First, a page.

India has fiber in its cities, but that essentially provides inter-city connectivity. We have also participated in global under-the-sea cable consortiums to ensure seamless international connectivity for voice and data, but the intra-city connectivity that’s required for the real broadband experience to homes and SMEs is still dismal. Today, the number of people on fiber networks with gigabit speed is minuscule and the pervasiveness of gigabit homes seems a distant dream. In fact, the country still runs on a massive network of copper including Airtel, Vodafone-Idea, BSNL, and MTNL. According to estimates, less than 25% of towers in India are fiberized as compared to China, Japan, and the US where about 80% of telecom infrastructure is fiberized. A Crisil report indicates that for 5G technology to really take off, India needs a fiberization level of 70%. This translates into an investment of over Rs one lakh crore in laying fiber networks in the next 2-3 years. The learning from COVID has only accentuated the demand for fiber access, to facilitate work from anywhere.
Consumer behavior and demand have necessitated technological changes in our network services and products. We have done reasonably well despite being laggards on the adoption of 2G, 3G, or 4G while serving our customers with tight spectrum resources and collaborating for resources with our most fearful competitors. However, going forward we have to be cognizant of our economic growth, per-capita income growth, latent data demand of consumers coupled with form factor changes of digital content, and rising customer experience expectations while making latent calls on technology adoption.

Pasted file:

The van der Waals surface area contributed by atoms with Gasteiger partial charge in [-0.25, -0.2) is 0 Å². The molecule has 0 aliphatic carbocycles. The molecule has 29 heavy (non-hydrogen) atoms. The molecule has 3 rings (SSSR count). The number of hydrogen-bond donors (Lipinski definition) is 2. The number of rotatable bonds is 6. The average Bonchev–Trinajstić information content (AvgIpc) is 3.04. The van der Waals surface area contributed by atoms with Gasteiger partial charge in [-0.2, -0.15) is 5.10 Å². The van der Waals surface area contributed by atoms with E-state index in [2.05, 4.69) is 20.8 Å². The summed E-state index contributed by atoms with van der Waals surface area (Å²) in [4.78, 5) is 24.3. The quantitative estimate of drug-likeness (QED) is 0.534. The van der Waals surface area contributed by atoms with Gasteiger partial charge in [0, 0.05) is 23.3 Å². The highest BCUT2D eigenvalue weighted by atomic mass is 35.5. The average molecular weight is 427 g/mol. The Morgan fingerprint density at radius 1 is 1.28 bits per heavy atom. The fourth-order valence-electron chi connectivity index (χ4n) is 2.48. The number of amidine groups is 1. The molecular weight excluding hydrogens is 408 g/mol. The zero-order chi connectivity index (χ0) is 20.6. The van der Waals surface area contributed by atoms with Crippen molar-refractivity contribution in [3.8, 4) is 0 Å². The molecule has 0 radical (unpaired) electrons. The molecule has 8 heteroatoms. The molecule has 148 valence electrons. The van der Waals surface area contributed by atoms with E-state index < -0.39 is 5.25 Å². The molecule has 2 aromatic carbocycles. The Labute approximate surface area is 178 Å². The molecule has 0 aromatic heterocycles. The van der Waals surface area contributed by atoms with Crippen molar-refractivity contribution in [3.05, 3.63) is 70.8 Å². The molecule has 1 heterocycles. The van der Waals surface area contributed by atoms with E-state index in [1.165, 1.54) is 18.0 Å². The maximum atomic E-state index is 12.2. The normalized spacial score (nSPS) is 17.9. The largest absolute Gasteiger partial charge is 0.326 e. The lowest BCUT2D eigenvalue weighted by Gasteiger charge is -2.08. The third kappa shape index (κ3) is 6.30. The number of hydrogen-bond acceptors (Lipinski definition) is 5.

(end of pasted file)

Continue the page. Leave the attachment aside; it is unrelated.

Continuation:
The world of 5G, here on, is not merely about ultra-high-speed, low latency, and IoT but more about use cases and solutions, a B2B mindset Vs. B2C alone, end-to-end experience as opposed to connectivity, non-linear thinking, intense collaboration, and deep analytics. Both MSPs and the government will have to shred the legacy to enrich individual lives, enable businesses, and render our country competitive.
Policymakers need to get the spectrum prices to globally competitive levels and bring down the industry’s overall taxation while making the framework simple. There is a need to shift the focus and incentives under Aatmanirbhar Bharat from mere low value-added assembly and packaging to high value-added components and activities. This will help stimulate the manufacturing nucleus. MSPs on the other end need to raise prices substantially to sustain their business model and customer experience.
As Socrates had said, “The secret of change is to focus all of your energy, not on fighting the old, but on building the new.”
The author Sanjay Kapoor is an entrepreneur and TMT Advisor